Whether you repair the scratch yourself or have a repair shop do it comes down to knowledge (and some guts!) Sanding a car looks easy, but there is a science to it. If you’ve never sanded a vehicle before, you should probably let a professional do this job.

If you choose to do it independently, look up how to do it correctly before starting the process. If the insurance company is willing to cover the repair, why put yourself through the aggravation of repairing your scratch?

How to Fix a Deep Scratch

Peruse steps 1 – 10 steps before you start to repair the scratch. You don’t want to be midway through the process and then have questions.


  • Paint pen for auto touch-ups
  • Fine paintbrush
  • Clear coat
  • Clean rags
  • Auto compound rub
  • Prep solvent
  • Dark boot wax
  • Clean rags
  • Soft lint-free cloth or applicator that comes with the compound
  • Spray bottle full of water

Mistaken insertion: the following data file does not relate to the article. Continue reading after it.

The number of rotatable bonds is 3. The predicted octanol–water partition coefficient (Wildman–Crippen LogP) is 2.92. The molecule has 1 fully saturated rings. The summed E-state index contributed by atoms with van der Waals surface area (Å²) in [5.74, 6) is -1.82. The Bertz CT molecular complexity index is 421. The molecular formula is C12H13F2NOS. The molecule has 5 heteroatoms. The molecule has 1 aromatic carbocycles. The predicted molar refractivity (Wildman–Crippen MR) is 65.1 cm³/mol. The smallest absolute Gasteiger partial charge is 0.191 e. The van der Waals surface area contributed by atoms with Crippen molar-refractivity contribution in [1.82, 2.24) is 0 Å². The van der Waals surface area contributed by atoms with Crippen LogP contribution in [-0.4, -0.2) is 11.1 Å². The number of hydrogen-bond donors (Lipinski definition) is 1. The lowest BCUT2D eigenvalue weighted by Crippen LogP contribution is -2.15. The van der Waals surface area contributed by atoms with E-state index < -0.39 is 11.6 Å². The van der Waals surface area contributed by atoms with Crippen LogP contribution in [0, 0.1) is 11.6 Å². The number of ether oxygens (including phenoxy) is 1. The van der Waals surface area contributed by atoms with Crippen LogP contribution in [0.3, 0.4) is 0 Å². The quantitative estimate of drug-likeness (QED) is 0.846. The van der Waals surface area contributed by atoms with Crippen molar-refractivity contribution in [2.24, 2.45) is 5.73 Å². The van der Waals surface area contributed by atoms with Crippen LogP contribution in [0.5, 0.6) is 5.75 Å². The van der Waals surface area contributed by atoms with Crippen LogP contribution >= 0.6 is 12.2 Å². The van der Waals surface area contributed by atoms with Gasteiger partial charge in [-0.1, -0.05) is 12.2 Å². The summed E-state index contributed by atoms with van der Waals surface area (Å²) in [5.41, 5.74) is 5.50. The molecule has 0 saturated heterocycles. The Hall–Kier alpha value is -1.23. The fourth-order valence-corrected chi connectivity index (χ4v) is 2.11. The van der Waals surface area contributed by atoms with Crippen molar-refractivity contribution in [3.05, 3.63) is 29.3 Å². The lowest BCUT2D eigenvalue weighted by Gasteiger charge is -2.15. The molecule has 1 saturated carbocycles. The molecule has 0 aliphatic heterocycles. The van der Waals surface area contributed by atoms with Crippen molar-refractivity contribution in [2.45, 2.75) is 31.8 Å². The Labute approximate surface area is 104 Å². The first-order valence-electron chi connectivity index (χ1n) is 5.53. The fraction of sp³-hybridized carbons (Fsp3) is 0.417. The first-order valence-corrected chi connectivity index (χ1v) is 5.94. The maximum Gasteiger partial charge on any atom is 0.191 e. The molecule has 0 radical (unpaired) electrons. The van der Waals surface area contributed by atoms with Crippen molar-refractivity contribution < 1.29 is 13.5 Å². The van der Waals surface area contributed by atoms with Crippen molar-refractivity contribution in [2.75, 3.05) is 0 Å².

• Sanding block
  • 2,000-grit wet/dry sandpaper
  • Car wax

Before starting, wash the car with soap and water and dry the vehicle. If you want to skip washing the entire car, you can wash the area where the scratch is.

Step 1: Park in a well-shaded area. Direct sunlight will dry the compounds too fast.

Step 2: To see the scratch in more detail and depth, rub a small amount of dark boot wax on the scratch and wipe the excess off with a lint-free cloth. The scratch will be better defined.

Step 3: To remove existing grease and wax, spray the scratch with the prep solvent. Prep solvent will also help the paint to adhere.